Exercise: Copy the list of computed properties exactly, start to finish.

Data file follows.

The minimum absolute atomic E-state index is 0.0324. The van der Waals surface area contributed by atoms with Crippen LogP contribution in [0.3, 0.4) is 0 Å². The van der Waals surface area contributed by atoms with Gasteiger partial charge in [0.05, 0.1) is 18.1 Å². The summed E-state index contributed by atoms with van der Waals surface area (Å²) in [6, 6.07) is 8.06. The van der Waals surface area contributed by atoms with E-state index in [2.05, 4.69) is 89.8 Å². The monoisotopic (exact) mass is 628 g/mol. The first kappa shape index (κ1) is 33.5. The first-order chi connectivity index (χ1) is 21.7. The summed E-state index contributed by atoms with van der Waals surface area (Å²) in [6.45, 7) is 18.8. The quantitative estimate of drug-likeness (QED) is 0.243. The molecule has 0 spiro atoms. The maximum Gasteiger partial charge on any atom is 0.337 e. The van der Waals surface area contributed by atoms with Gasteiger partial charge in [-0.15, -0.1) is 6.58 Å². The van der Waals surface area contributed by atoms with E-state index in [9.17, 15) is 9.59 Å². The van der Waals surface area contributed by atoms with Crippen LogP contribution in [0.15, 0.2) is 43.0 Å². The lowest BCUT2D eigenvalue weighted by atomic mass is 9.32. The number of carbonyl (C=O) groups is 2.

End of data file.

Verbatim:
The minimum absolute atomic E-state index is 0.0324. The van der Waals surface area contributed by atoms with Crippen LogP contribution in [0.3, 0.4) is 0 Å². The van der Waals surface area contributed by atoms with Gasteiger partial charge in [0.05, 0.1) is 18.1 Å². The summed E-state index contributed by atoms with van der Waals surface area (Å²) in [6, 6.07) is 8.06. The van der Waals surface area contributed by atoms with E-state index in [2.05, 4.69) is 89.8 Å². The monoisotopic (exact) mass is 628 g/mol. The first kappa shape index (κ1) is 33.5. The first-order chi connectivity index (χ1) is 21.7. The summed E-state index contributed by atoms with van der Waals surface area (Å²) in [6.45, 7) is 18.8. The quantitative estimate of drug-likeness (QED) is 0.243. The molecule has 0 spiro atoms. The maximum Gasteiger partial charge on any atom is 0.337 e. The van der Waals surface area contributed by atoms with Gasteiger partial charge in [-0.15, -0.1) is 6.58 Å². The van der Waals surface area contributed by atoms with E-state index in [9.17, 15) is 9.59 Å². The van der Waals surface area contributed by atoms with Crippen LogP contribution in [0.15, 0.2) is 43.0 Å². The lowest BCUT2D eigenvalue weighted by atomic mass is 9.32. The number of carbonyl (C=O) groups is 2.